Saturday, July 6, 2013

Where did I really come from? : sexual intercourse, DI, IVF, GIFT, pregnancy, birth, surrogacy, adoption

Where did I really come from? : sexual intercourse, DI, IVF, GIFT, pregnancy, birth, surrogacy, adoption 
by Narelle Wickham 
illus. by Ingrid Urh 
Language: English 
Dulwich Hill, N.S.W. : Learn To Include 2008. 
2nd Revised edition
31 p. : ill ; 19 x 24 cm.
ISBN: 0646496158; 9780646496153
Recommended age: 5-8
Review: First published in 1992 and now in its second edition, this is the first sex instruction book for children that mentions same-sex parenting as well as the various assisted reproductive technologies. Although the book includes all aspects of alternative family building, none is explained in any detail. Young children will find the language difficult and older children may need more details. Includes nudity.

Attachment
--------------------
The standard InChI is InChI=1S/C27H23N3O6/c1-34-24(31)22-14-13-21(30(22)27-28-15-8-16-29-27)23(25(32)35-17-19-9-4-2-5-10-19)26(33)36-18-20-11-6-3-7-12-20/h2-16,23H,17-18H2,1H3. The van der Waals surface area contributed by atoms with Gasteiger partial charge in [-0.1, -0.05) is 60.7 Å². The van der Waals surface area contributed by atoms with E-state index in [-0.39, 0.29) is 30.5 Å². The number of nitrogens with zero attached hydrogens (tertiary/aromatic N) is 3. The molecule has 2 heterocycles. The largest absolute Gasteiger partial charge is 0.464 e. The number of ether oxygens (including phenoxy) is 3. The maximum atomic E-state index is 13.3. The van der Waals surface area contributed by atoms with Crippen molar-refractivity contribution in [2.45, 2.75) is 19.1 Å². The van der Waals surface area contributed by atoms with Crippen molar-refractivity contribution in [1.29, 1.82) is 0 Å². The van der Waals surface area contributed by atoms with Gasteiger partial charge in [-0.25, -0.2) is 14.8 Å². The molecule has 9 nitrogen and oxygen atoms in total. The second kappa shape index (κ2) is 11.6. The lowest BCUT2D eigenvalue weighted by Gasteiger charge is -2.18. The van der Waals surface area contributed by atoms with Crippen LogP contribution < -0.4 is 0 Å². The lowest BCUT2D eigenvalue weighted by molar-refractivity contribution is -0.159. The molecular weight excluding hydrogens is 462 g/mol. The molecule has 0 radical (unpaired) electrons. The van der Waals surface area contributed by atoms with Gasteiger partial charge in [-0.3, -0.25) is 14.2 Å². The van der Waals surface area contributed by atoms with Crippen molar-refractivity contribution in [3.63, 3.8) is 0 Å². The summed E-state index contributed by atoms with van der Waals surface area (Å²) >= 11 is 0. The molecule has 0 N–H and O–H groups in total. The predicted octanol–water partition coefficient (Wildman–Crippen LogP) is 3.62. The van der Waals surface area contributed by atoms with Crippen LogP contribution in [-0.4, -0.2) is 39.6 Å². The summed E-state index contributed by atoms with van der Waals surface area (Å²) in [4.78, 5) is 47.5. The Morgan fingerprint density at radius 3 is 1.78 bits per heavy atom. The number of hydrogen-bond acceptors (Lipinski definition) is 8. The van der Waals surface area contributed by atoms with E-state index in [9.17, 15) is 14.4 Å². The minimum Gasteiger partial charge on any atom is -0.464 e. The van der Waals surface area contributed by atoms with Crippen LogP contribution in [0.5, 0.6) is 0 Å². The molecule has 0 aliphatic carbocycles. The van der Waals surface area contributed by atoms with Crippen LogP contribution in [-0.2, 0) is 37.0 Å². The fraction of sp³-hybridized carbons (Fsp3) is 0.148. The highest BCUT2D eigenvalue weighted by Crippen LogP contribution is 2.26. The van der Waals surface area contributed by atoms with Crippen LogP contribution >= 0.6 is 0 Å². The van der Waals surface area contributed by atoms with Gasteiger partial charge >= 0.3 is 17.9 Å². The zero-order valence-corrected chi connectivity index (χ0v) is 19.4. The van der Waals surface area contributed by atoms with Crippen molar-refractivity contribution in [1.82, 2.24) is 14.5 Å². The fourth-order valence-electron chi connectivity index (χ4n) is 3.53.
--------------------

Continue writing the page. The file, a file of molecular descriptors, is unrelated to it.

Annotation: This book begins by telling children that the most important thing they need to know about where babies come from is not how they began “but that certain people wanted you to be born.” It begins with a chapter on sexual intercourse, describing the mechanics of how sperm and egg meet, but right from the get go instructs children that sexual intercourse is not the only way to make a baby, thereby suggesting that this book is really meant for children who were conceived in ways other than intercourse. Given that most of the chapters are devoted to methods of assisted conception: DI, IVF, surrogacy, and adoption, this seems to be the case. For example, in a bold shift from other books on human reproduction, the chapter on donor insemination states outright that sometimes “a woman really wants to have a baby but she doesn’t want to have intercourse with a man,” or that she wants to raise a baby by herself, or with another woman. In these cases a woman must visit a doctor and acquire sperm, herewith introducing children to the terms “donor” and “donor insemination” with a description of how it is done, building on the information introduced in the chapter on sexual intercourse about how sperm and egg meet. Egg donation is given a single sentence in the book and gay fathers are only visually depicted in the chapter on surrogacy. They are otherwise not mentioned in the way that “two mums” are mentioned in the chapter on DI. Although the intention of this book seems to be comprehensiveness, the book could be confusing if not read with a parent who could help explain the more difficult concepts around assisted conception introduced here. Cartoon, sepia-toned illustrations include nudity and visual and verbal depictions of lovemaking. Recommended for children ages 5-8. 

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